Wednesday, December 17, 2008

more adventures with knit picks

Knit Picks got me again. I thought I got away, but they keep pulling me back. This time it was an alpaca sampler. They offered four skeins of alpaca or alpaca blends in two different colorways-cool or warm. I chose cool and got:

Suri Dream in Gloxinia (deep purple)
Andean Silk in Merryweather (light teal)
Elegance in Aegean (dark teal)
Andean Treasure in Summer Sky (medium blue)

Enchanted as I have been by the large swatches offered by the Learn to Knit Afghan squares, and feeling like a project, I decided to make a headband/neck warmer from each skein and compare results.

I made each one 5 inches deep because I don't like narrow headbands. They look athletic, and I don't need skiing gear. I chose headbands because I figured that I'd have enough yarn for them, and also because I have finally come to the realization that I despise hats. The night look cute, but they make my head too hot, even in the winter, and they never stay on properly. Each headband is 20 inches wide to fit an average-sized 22 inch head (although mine might be smaller than average). I knit them flat, back and forth, in keeping with my hatred of circular needles. So here are the results.I think I might like the top one best. It is from Suri Dream, a bulky weight blend of suri alpaca (74%), wool (22%) and a little nylon. It is like mohair in that it is fuzzy, but it's totally non-itchy. I knit it in a simple 2x2 rib, and it took about five minutes to finish. I used a 10 1/2 US needle, which produced a gauge of 3.2 stitches per inch. I cast on 64 stitches and used about half the skein. It clings well to my head. This yarn would make a nice bathrobe type sweater for around the house or a cozy blanket. And again, it would take no time to knit. (band on top, stockinette swatch on bottom below)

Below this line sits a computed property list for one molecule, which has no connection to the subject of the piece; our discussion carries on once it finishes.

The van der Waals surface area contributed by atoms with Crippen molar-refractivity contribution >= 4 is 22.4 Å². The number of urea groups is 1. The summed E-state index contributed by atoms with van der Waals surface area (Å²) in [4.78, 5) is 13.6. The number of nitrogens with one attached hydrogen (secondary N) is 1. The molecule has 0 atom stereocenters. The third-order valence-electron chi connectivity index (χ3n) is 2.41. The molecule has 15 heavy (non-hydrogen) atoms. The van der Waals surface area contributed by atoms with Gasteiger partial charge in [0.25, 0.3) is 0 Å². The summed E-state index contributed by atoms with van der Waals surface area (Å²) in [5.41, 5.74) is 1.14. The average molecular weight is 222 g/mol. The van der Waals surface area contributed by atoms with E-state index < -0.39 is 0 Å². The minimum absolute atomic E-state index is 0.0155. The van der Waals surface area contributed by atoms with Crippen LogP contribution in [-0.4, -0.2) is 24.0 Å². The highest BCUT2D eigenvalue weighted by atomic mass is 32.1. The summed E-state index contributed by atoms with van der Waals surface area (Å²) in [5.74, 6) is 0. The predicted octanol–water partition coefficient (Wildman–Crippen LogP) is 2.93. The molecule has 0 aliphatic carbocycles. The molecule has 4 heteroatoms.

The Andean Silk version is the only one I've worn. The yarn is a worsted weight of 55% alpaca, 23% silk, and 22% merino. It produced a gauge of 5 stitches to the inch in basket weave pattern on # 7 needles. I cast on 99 stitches and used the entire skein of 96 yards (a little skimpy there if you ask me).

Everything about this product is my favorite: favorite color, favorite stitch pattern (next to moss stitch), favorite yarn - so soft and luxurious. BUT. The basket weave shows up well in this yarn, but it is almost flat compared to the wool version I did for the Learn to Knit afghan. It needed no blocking. That is a clue, I think, that the yarn is stretchy. When I wore it, it was uncomfortable, tending to creep downward toward my face. Remember, I like head gear that doesn't move. I think it will make a nice neck warmer. What would I knit with this yarn? I'm not sure. I would be afraid to make a sweater that needs to hold its shape. I guess a scarf or blanket that doesn't need firm stitch definition.

Above, the unblocked stockinette swatch is on top, unblocked headband on the bottom. After Suri Dream, all of these yarns were a dream to knit in stockinette. The stitches are remarkably even without blocking. I didn't block any but one of the headbands, and I am a fanatical blocker.

To be continued....

Thanks to Anne for the last delightful post.

1 comment:

Wool Enough said...

I've knit a sweater from Andean Silk (gold cabled v-neck) and had no trouble at all with stretching. Although the cables do lie flatter than they might with wool, the sweater overall has a clingy fit. Might be partly because I used #5 needles, somewhat smaller than is usual for worsted yarn. It's definitely my favorite sweater -- soft and cozy and incredibly warm.